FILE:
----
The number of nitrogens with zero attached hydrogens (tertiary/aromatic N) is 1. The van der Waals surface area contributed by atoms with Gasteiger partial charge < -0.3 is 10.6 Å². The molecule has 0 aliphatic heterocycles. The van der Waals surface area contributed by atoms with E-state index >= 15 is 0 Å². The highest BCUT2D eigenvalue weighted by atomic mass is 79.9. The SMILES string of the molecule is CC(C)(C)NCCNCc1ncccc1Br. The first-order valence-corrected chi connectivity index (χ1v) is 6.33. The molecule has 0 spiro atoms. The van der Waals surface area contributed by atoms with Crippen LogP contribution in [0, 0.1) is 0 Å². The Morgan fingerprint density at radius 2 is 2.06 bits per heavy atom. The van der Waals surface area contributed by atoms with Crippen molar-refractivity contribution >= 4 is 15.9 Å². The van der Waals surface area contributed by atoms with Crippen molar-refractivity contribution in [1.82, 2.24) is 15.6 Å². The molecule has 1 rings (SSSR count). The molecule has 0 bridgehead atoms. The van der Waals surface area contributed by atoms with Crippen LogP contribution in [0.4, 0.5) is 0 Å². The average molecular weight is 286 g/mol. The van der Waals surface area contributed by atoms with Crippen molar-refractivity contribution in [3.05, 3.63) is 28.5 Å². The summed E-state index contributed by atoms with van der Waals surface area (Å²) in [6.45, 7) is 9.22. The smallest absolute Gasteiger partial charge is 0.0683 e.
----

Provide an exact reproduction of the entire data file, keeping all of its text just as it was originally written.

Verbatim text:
The number of nitrogens with zero attached hydrogens (tertiary/aromatic N) is 1. The van der Waals surface area contributed by atoms with Gasteiger partial charge < -0.3 is 10.6 Å². The molecule has 0 aliphatic heterocycles. The van der Waals surface area contributed by atoms with E-state index >= 15 is 0 Å². The highest BCUT2D eigenvalue weighted by atomic mass is 79.9. The SMILES string of the molecule is CC(C)(C)NCCNCc1ncccc1Br. The first-order valence-corrected chi connectivity index (χ1v) is 6.33. The molecule has 0 spiro atoms. The van der Waals surface area contributed by atoms with Crippen LogP contribution in [0, 0.1) is 0 Å². The Morgan fingerprint density at radius 2 is 2.06 bits per heavy atom. The van der Waals surface area contributed by atoms with Crippen molar-refractivity contribution >= 4 is 15.9 Å². The van der Waals surface area contributed by atoms with Crippen molar-refractivity contribution in [1.82, 2.24) is 15.6 Å². The molecule has 1 rings (SSSR count). The molecule has 0 bridgehead atoms. The van der Waals surface area contributed by atoms with Crippen LogP contribution in [0.4, 0.5) is 0 Å². The average molecular weight is 286 g/mol. The van der Waals surface area contributed by atoms with Crippen molar-refractivity contribution in [3.05, 3.63) is 28.5 Å². The summed E-state index contributed by atoms with van der Waals surface area (Å²) in [6.45, 7) is 9.22. The smallest absolute Gasteiger partial charge is 0.0683 e.